*71 Appropriate computation of the 180 day period was further refined in Commonwealth v. Johnson, 487 Pa. 197, 409 A.2d 308 (1979). Therein, a complaint was filed against the defendant, but the grand jury refused to indict. After obtaining additional evidence, the Commonwealth resubmitted the matter to a new grand jury and an indictment was returned. On these facts, this Court excluded from the Rule 1100 computation the time period between the refusal of the first grand jury to indict and indictment by the second grand jury.[12]

Unlike the case before us, Johnson involved only one complaint, and in fact proceeded to trial without a second complaint ever being issued.[13] Here, once the first complaint was dismissed, it became a nullity for all purposes, including Rule 1100. As in Cartagena, supra, "the second complaint . . . was the one which commenced this prosecution," 482 Pa. at 19, 343 A.2d at 357, and there is no evidence of a prosecutorial plan to avoid the mandate of the Rule. It follows, therefore, that the 180 day period must commence from the filing of the second complaint.[14]

*72 The result we reach has been followed consistently by the Superior Court[15] and is supported by the relevant provisions of the ABA Standards Relating to Speedy Trial:

2.2. When time commences to run. The time for trial should commence running, without demand by the defendant, as follows: * * * * * * (b) if the charge was dismissed upon motion of the defendant and thereafter the defendant was held to answer or charged with an offense, from the date the defendant was so held to answer or charged, as above. . . .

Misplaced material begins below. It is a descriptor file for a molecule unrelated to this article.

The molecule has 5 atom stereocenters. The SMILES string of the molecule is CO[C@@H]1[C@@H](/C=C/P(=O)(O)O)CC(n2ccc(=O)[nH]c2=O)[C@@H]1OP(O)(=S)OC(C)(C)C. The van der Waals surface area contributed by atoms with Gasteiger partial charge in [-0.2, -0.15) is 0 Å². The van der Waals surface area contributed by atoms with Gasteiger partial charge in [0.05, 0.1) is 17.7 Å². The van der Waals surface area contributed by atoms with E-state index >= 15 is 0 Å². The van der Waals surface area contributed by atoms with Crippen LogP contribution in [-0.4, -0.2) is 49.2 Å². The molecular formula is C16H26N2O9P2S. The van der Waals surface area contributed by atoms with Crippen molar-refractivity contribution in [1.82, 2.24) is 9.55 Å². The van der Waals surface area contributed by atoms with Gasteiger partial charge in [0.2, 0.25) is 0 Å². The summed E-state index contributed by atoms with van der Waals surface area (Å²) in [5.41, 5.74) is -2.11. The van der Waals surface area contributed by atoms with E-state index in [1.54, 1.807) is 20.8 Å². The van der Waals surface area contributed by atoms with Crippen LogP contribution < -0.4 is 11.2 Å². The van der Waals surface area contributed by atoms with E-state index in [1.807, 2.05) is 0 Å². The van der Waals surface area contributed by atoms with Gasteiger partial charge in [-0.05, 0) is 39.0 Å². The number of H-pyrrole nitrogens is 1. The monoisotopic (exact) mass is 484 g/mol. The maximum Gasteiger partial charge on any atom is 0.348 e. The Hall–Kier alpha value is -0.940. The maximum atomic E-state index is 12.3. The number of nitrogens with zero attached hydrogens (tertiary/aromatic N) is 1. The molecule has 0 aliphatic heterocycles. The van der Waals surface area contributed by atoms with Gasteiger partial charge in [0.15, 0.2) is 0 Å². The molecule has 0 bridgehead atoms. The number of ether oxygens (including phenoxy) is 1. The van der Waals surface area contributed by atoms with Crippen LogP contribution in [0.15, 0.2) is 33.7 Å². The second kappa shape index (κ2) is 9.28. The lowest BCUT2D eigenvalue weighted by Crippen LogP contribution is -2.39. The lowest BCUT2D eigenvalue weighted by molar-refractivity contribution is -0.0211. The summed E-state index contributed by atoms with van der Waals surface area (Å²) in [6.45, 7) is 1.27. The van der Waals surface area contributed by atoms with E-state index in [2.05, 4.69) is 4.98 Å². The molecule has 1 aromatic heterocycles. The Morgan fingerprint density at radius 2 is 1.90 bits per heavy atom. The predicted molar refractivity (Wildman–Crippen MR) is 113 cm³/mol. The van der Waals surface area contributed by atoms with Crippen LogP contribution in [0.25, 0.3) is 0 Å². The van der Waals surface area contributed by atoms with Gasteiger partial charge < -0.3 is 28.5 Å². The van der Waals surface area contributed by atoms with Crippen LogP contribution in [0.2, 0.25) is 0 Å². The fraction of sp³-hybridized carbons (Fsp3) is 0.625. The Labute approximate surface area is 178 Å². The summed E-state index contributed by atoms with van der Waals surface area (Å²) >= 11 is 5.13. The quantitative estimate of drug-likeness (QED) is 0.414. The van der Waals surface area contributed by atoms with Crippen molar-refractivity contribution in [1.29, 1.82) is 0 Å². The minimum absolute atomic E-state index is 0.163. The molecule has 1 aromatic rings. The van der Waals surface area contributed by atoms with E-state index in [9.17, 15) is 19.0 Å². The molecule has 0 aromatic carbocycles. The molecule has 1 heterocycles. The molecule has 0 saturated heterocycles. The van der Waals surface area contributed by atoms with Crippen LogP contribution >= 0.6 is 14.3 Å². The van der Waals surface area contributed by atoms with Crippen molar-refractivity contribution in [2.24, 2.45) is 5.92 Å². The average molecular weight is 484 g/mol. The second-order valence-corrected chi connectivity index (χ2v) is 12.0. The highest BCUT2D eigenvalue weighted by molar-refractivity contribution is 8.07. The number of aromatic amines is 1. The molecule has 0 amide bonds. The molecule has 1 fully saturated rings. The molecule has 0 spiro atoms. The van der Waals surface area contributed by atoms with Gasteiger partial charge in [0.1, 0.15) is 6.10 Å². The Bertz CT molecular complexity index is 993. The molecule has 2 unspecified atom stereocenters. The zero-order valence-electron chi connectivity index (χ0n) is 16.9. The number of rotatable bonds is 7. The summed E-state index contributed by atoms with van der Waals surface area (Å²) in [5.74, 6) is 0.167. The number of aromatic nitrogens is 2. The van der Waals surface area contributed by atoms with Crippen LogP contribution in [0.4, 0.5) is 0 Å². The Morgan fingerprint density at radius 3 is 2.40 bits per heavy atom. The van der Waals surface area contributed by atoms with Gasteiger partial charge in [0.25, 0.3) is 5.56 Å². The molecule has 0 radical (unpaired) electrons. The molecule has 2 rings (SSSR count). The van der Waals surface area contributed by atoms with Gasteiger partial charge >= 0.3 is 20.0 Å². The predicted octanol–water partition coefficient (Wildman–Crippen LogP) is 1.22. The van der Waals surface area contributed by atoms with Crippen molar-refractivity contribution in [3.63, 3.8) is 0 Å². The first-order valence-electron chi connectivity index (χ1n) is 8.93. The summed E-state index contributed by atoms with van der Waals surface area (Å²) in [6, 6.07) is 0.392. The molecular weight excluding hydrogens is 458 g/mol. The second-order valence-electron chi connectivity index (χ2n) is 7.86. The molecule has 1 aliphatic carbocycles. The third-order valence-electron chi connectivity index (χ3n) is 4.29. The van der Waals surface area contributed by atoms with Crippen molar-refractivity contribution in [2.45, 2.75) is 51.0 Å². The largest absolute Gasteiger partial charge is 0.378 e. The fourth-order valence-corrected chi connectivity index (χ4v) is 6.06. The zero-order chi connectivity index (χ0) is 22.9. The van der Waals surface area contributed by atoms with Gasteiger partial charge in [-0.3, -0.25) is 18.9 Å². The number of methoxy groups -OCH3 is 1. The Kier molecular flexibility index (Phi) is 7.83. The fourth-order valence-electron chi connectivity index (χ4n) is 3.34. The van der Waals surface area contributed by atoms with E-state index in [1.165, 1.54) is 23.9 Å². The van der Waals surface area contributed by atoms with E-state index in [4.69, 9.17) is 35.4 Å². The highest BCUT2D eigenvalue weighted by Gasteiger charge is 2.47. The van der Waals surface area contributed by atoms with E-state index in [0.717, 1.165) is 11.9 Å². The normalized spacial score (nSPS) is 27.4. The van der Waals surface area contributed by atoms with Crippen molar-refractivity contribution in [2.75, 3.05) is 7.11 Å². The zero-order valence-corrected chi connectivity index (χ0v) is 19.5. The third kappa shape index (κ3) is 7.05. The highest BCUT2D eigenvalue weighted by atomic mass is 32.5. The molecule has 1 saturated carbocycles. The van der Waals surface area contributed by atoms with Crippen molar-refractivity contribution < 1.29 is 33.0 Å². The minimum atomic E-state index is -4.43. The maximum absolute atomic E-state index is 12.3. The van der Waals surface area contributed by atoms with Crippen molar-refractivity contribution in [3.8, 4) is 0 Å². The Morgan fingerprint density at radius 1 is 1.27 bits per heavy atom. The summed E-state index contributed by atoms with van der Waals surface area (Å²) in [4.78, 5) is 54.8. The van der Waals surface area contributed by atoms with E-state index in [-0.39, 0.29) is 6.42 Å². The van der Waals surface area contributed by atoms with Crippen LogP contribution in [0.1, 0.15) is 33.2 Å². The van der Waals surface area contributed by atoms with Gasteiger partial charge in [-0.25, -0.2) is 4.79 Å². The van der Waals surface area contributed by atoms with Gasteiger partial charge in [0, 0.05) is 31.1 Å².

ABA Project on Minimum Standards for Criminal Justice, Standards Relating to Speedy Trial, § 2.2(b) (Approved Draft, 1968).[16]

So long as there has been no misconduct on the part of the Commonwealth in an effort to evade the fundamental speedy trial rights of an accused, Rule 1100 must be construed in a manner consistent with society's right to punish and deter crime. In considering matters such as that now before us, courts must carefully factor into the ultimate equation not only the prerogatives of the individual accused, but the collective right of the community to vigorous law enforcement as well. Strained and illogical judicial construction adds nothing to our search for justice, but only serves to expand the already bloated arsenal of the unscrupulous criminal determined to manipulate the system. Neither *73 the language nor the spirit of Rule 1100 is inconsistent with the logical, common sense conclusion that the 180 days must run from the filing of the second complaint, the one which commenced this prosecution.

Accordingly, we reverse the order of the Court of Common Pleas and remand for trial.

ROBERTS, J., filed a dissenting opinion.

NIX, J., filed a dissenting opinion.

ROBERTS, Justice, dissenting.